All About Locks

All About Locks






Navigating locks is great fun – which is a good thing because there are plenty of them and they are a feature of almost every navigable river or canal.

Most Read

The principle behind a lock is simple. The boat enters the chamber; the gates are closed behind it; water is let in to raise the boat, or out to lower it; and the gates are opened for the boat to leave. You can see an animation of a lock in operation by clicking the picture link below.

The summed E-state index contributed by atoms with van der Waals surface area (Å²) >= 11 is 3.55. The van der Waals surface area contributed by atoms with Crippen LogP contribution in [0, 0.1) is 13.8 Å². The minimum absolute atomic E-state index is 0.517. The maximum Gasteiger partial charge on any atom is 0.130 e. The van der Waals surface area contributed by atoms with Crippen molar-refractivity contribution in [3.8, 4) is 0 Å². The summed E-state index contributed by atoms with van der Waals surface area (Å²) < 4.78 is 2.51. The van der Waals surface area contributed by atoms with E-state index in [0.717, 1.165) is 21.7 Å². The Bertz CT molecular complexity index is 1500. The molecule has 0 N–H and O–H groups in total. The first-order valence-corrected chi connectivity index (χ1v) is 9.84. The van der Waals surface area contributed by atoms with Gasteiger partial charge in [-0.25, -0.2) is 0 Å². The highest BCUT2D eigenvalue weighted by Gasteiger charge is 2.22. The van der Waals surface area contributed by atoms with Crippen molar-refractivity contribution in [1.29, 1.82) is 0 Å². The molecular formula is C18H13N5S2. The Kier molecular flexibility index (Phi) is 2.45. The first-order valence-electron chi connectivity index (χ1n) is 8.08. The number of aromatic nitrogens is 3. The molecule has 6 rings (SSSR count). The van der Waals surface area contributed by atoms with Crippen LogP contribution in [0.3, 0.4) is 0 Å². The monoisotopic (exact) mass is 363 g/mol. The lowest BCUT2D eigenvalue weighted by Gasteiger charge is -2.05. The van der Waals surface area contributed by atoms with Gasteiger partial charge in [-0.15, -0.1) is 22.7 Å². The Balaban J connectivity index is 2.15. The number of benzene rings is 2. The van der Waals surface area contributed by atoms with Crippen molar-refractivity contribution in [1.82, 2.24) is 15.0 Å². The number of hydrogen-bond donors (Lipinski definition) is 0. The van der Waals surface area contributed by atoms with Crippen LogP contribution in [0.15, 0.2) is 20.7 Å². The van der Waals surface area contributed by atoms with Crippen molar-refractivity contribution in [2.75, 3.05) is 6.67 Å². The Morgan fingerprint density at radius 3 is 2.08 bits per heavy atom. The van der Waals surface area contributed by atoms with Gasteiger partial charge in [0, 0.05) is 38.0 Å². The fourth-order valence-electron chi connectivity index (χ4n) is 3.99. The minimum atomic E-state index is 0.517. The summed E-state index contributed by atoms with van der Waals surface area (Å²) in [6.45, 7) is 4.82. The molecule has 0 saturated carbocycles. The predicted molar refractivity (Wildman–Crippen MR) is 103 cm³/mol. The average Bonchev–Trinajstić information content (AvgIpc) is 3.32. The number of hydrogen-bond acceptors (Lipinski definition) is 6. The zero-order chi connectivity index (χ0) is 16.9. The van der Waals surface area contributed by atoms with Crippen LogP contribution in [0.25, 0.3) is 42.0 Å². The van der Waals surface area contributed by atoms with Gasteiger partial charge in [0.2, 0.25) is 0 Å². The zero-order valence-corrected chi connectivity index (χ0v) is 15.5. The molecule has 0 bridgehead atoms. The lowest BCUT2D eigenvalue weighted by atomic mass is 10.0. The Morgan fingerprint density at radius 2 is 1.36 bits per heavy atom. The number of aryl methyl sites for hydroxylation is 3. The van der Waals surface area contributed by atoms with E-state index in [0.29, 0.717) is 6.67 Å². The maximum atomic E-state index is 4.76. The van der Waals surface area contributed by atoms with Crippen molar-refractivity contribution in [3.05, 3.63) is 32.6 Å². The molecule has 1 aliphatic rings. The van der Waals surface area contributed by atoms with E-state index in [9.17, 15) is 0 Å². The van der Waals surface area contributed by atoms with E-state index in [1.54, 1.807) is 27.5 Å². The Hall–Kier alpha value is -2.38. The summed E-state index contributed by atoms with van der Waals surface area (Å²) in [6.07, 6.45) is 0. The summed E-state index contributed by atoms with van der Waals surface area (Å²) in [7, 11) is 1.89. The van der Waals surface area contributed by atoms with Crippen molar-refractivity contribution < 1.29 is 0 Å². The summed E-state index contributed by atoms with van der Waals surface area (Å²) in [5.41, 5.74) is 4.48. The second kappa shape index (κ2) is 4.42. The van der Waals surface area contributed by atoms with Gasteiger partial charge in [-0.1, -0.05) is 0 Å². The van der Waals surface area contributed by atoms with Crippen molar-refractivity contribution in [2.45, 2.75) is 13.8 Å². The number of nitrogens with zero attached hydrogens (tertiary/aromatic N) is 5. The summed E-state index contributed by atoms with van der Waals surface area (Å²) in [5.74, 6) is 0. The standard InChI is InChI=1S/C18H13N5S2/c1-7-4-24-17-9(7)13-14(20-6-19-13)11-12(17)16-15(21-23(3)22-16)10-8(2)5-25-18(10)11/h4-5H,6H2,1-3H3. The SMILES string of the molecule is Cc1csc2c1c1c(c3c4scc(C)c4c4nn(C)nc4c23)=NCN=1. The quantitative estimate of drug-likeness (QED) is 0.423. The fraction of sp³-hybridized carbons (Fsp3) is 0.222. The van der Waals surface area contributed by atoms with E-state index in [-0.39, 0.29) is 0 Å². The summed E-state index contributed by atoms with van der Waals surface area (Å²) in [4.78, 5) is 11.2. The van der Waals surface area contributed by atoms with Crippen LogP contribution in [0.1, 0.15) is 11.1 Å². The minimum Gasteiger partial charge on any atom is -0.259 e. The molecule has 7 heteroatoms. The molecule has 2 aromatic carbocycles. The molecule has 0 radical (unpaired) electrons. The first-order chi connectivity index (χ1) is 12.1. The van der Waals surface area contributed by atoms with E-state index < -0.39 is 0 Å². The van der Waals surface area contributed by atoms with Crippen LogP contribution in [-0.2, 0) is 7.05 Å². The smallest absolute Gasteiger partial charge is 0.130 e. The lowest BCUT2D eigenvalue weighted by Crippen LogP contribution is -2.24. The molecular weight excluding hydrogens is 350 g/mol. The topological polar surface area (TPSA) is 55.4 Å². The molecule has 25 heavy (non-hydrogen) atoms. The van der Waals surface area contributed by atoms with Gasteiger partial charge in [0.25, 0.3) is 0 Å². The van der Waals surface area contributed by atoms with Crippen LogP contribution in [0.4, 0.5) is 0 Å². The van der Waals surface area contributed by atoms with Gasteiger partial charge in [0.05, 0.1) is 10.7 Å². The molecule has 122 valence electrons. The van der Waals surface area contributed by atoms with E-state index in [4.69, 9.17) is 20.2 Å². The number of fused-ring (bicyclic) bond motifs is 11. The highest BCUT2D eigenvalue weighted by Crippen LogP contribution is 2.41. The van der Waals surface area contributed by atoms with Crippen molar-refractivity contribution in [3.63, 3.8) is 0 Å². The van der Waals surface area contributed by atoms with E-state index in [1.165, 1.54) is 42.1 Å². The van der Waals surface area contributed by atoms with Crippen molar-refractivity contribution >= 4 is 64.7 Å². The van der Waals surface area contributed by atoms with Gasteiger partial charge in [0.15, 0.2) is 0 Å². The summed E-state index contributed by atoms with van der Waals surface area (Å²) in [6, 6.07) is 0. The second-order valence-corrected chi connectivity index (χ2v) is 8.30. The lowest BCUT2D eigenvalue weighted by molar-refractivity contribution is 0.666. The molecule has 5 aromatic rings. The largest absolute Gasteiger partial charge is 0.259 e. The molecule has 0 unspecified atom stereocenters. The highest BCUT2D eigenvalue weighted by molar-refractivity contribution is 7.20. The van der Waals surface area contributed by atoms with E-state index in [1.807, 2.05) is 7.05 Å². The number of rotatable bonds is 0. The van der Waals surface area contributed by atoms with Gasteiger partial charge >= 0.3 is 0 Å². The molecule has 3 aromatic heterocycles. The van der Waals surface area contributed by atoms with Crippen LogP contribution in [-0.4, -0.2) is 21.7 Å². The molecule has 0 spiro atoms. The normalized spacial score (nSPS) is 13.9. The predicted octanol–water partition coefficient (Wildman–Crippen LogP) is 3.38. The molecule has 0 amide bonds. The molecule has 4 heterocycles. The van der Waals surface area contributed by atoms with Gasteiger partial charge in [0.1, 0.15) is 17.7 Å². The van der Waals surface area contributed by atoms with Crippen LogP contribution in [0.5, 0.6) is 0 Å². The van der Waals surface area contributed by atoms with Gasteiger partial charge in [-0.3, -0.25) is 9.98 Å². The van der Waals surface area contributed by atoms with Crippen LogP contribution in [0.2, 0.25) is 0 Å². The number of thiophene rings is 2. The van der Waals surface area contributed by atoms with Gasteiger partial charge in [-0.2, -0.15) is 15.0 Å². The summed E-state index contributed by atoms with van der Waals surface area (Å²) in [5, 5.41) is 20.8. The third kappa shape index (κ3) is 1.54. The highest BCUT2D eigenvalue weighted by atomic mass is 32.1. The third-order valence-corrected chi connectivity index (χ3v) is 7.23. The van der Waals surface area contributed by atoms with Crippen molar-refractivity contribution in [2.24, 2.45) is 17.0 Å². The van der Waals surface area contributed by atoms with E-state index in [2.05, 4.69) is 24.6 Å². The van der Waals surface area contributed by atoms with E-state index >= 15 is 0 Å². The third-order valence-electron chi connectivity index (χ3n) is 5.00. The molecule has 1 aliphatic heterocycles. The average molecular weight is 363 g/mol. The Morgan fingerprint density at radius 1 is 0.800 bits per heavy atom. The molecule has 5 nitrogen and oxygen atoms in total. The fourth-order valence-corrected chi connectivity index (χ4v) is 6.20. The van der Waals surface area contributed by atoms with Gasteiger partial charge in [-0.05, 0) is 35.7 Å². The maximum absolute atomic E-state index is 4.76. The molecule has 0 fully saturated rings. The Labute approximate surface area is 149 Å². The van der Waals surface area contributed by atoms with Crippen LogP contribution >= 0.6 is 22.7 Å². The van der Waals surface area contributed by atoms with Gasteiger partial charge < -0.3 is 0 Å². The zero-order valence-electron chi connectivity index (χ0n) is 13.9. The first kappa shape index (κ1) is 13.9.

The water is let in or out via ‘paddles’ – doors in the chamber walls and gates which are opened by turning a mechanism of cogs and wheels with your windlass. Some waterways have ‘guillotine’ locks worked either manually by handle or electrically, and on some larger rivers such as the Thames and at various canal locations, the locks are operated for you by full-time lock keepers.Strong currents are produced as you empty or fill a lock, so to be safe, you should open the ‘ground paddles’ in the chamber first. Where gate paddles are fitted, open them slowly when the lock is half full to avoid torrents of water rushing into the lock. Don’t tie the boat’s ropes around the bollards on the lockside or you could end up with your boat left hanging… simply hook the ropes around the bollards so you can hold it still in the chamber (this is especially important in locks that are wider than the boat) and let out or take in the rope as necessary as the boat rises or falls.Staircase locks are a feature of many canals. Here the top gates of one lock are the bottom locks of the next and once you start the sequence you have to keep going up or down. Staircase locks require careful thinking and so that you operate the paddles in the right order, instruction boards are usually provided.As a general rule you should share a lock with other boats where possible, saving water and time. Wait a few minutes for a boat behind you to catch up, so that you can share. Likewise if the lock is set against you check if there is a boat coming in the other direction before emptying or filling to suit yourself. When planning your cruise, expect each lock transit to take around 20 minutes. Couple this to an average 3mph cruising speed and you can calculate the time taken to cover a given distance by simply adding the locks and miles together, then dividing by three to get the number of hours. Simple!